— A jet airliner was flown over south-west England recently with no pilot in the cockpit, to test technology that might one day be used to control swarms of unpiloted aircraft from a single fighter jet.
The two-hour flight, conducted by the UK Ministry of Defence (MoD) and UK defence firm Qinetiq on 30 October 2006, was designed to assess whether a fighter pilot could someday control several uncrewed air vehicles (UAVs) from their own plane.
"The big burning question at the MoD is how to operate UAVs in attack missions in the future," says Kevin Williams, project manager at Qinetiq. "We wanted to see if a fast-jet pilot, flying a Tornado perhaps, could control a pack of four UAVs in deep, target attack situations while still doing his own job."
To find out, Qinetiq fitted a system called the UAV Command and Control Interface (UAVCCI), to an ageing BAC 1-11 a 1960s era 100-seat twin-engine jetliner, made by the British Aircraft Corporation.
Under civil aviation law, the pilot controlling the jetliner still had to be on board the aircraft. But he sat at the back of the plane using only the UAVCCI to control the large jet, along with four computer-simulated UAVs on a virtual attack mission.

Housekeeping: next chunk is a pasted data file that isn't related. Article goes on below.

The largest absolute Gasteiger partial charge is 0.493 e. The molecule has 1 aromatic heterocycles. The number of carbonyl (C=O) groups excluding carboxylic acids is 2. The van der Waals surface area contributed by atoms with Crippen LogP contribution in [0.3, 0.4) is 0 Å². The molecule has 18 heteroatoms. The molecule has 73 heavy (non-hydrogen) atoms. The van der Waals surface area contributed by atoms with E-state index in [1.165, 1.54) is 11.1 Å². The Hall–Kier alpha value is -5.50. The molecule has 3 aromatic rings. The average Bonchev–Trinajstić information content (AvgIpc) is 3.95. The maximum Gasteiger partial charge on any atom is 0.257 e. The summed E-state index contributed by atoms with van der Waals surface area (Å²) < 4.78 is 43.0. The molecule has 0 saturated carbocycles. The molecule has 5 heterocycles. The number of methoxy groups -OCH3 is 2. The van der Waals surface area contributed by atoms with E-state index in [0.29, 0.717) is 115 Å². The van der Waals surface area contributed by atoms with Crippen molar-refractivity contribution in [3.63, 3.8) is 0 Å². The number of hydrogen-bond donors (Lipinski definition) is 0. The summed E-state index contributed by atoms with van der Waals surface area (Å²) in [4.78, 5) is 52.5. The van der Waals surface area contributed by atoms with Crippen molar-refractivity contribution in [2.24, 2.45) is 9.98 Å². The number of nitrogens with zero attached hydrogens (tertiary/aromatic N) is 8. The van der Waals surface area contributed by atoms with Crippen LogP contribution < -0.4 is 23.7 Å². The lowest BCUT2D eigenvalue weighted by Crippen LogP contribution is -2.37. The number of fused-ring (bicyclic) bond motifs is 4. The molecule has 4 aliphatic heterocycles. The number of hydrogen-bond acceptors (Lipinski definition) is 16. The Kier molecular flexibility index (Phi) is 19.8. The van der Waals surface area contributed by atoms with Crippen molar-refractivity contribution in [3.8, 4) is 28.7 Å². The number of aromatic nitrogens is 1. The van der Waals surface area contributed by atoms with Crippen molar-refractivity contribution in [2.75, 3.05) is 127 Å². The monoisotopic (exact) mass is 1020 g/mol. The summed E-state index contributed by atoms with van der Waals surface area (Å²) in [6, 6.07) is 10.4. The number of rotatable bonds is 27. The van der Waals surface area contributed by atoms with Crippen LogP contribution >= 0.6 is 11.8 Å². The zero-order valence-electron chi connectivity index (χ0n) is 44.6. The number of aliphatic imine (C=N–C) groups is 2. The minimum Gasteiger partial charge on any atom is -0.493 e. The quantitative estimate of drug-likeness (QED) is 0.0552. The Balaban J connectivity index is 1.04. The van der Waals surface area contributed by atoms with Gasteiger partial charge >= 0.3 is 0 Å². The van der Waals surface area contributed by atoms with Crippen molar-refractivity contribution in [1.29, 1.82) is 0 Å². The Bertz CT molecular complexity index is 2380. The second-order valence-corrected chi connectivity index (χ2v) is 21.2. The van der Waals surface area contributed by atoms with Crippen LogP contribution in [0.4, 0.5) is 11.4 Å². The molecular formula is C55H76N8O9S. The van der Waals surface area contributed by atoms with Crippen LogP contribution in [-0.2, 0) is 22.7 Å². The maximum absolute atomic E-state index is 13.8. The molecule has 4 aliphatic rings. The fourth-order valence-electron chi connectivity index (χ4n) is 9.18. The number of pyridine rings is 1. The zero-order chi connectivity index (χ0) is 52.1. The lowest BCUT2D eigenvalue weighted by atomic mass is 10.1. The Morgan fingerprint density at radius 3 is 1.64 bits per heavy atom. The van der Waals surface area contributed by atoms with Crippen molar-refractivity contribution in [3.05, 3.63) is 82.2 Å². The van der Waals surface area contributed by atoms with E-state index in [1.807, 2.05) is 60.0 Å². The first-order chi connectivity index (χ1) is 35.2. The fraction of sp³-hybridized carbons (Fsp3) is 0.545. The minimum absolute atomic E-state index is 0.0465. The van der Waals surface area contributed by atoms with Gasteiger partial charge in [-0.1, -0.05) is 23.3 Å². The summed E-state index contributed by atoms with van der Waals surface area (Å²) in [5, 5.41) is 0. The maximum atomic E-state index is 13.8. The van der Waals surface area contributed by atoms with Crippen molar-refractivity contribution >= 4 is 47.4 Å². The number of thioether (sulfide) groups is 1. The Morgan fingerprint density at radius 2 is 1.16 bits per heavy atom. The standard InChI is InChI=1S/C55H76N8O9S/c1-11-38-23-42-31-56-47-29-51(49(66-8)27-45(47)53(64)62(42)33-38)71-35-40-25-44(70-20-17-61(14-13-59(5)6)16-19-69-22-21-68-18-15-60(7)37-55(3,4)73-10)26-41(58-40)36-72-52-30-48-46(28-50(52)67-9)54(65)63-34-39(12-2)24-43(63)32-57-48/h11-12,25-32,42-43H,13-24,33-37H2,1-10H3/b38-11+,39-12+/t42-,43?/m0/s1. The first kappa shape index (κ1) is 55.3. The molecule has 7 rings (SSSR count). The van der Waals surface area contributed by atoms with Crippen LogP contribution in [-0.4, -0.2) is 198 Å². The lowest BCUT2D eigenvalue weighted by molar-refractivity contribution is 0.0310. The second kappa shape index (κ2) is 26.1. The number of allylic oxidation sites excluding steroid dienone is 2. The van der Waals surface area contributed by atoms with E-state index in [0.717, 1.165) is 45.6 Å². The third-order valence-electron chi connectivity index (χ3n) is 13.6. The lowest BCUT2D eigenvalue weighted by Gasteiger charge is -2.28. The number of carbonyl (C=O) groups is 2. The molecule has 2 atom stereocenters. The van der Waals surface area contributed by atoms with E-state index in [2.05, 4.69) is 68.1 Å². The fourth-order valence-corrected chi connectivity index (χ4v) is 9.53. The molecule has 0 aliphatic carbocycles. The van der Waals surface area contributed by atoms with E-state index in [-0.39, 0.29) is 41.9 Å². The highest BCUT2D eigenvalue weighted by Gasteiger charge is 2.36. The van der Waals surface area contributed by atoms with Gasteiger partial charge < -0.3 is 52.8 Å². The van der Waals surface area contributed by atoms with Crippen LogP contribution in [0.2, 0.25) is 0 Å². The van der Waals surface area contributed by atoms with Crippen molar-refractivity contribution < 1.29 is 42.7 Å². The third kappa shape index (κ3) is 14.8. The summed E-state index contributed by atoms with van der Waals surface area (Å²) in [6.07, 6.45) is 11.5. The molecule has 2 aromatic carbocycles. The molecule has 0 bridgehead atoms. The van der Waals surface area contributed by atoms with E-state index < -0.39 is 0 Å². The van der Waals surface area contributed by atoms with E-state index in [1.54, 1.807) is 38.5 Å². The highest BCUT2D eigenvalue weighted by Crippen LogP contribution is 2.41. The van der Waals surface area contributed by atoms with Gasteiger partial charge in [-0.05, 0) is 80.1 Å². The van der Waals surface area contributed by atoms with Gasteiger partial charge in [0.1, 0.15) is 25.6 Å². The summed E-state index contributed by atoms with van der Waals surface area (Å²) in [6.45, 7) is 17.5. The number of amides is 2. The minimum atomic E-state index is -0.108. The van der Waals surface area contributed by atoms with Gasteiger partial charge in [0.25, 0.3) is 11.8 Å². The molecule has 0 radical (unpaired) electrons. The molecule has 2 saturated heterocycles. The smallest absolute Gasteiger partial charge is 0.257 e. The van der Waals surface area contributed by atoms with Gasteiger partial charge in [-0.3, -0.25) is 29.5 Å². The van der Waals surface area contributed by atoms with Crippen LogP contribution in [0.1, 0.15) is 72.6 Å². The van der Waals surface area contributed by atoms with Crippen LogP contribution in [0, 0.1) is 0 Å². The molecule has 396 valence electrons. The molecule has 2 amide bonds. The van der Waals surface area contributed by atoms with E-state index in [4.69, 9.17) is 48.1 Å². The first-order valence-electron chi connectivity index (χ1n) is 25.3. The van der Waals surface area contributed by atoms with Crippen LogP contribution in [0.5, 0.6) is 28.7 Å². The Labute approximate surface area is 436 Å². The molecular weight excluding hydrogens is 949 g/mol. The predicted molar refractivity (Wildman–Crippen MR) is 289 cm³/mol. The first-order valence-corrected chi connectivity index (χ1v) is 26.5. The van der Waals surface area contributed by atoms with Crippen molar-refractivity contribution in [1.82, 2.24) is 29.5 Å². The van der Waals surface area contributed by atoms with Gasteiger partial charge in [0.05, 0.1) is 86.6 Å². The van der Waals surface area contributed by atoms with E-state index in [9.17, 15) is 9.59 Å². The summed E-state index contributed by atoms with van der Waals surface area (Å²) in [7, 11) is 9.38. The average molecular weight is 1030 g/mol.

The UAVCCI uses software agents to control each aircraft under its command, minimising the pilot's workload. This makes each of the UAVs semi-autonomous: they fly straight and level on their own and can be given simple orders using a point-and-click interface on what Williams calls "a simple, flat, moving map".
"The pilot only had to give top level instructions to the UAVs on where to go and what weapons to use, not fly them minute-by-minute," says Ben White, a Qinetiq spokesman.
In addition to controlling the jetliner in flight, the "pilot" ordered the simulated UAVs to carry out ground attacks on virtual moving targets. "The remote pilot has pushbutton commands for each UAV, telling it to loiter, undertake a search pattern, or attack a target," Williams explains.
An emergency crew sat in the cockpit of the airliner in case a serious system failure occurred, and also performed the take-off and landing.
"This technology is getting us closer and closer to actually controlling a fleet of UAVs from a military aircraft," says Bruno Esposito, chair of Euro UAV, a trade body comprising 20 European companies, based in Paris, France. "It makes the things you can afford to lose - the UAVs - more expendable, because you cannot afford to lose a pilot or an expensive platform like a fighter."
Next March, the UAVCCI will face a much harder test. From the cockpit of a Tornado fighter, the pilot will have to fly the Tornado, the unpiloted BAC1-11 and several simulated UAVs.
Controlling multiple uncrewed vehicles and ground robots is a major aim of NATO defence researchers and the US Pentagon wants one-third of its military "assets" to be robotic or remotely controllable by 2015.